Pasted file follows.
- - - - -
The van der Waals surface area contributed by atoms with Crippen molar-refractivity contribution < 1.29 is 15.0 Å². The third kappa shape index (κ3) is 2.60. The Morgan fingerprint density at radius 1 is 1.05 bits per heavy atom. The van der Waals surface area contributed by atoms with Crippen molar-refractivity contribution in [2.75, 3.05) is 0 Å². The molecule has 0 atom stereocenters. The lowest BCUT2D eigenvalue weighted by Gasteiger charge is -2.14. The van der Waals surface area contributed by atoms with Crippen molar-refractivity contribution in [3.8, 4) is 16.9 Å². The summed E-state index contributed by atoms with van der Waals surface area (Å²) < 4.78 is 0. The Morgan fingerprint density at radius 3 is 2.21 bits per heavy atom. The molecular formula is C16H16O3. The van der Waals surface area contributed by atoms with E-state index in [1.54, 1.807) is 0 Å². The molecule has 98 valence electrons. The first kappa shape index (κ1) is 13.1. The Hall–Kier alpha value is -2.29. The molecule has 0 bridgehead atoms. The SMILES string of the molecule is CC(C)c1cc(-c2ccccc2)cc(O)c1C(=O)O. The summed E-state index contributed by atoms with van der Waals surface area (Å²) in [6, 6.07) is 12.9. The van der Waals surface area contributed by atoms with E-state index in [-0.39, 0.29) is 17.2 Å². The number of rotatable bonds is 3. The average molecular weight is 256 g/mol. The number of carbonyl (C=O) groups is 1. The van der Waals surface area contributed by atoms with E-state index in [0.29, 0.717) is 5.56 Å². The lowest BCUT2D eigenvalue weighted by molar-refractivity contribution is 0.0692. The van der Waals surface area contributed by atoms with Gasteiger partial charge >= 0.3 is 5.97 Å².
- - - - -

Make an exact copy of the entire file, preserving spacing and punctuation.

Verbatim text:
The van der Waals surface area contributed by atoms with Crippen molar-refractivity contribution < 1.29 is 15.0 Å². The third kappa shape index (κ3) is 2.60. The Morgan fingerprint density at radius 1 is 1.05 bits per heavy atom. The van der Waals surface area contributed by atoms with Crippen molar-refractivity contribution in [2.75, 3.05) is 0 Å². The molecule has 0 atom stereocenters. The lowest BCUT2D eigenvalue weighted by Gasteiger charge is -2.14. The van der Waals surface area contributed by atoms with Crippen molar-refractivity contribution in [3.8, 4) is 16.9 Å². The summed E-state index contributed by atoms with van der Waals surface area (Å²) < 4.78 is 0. The Morgan fingerprint density at radius 3 is 2.21 bits per heavy atom. The molecular formula is C16H16O3. The van der Waals surface area contributed by atoms with E-state index in [1.54, 1.807) is 0 Å². The molecule has 98 valence electrons. The first kappa shape index (κ1) is 13.1. The Hall–Kier alpha value is -2.29. The molecule has 0 bridgehead atoms. The SMILES string of the molecule is CC(C)c1cc(-c2ccccc2)cc(O)c1C(=O)O. The summed E-state index contributed by atoms with van der Waals surface area (Å²) in [6, 6.07) is 12.9. The van der Waals surface area contributed by atoms with E-state index in [-0.39, 0.29) is 17.2 Å². The number of rotatable bonds is 3. The average molecular weight is 256 g/mol. The number of carbonyl (C=O) groups is 1. The van der Waals surface area contributed by atoms with E-state index in [0.29, 0.717) is 5.56 Å². The lowest BCUT2D eigenvalue weighted by molar-refractivity contribution is 0.0692. The van der Waals surface area contributed by atoms with Gasteiger partial charge >= 0.3 is 5.97 Å².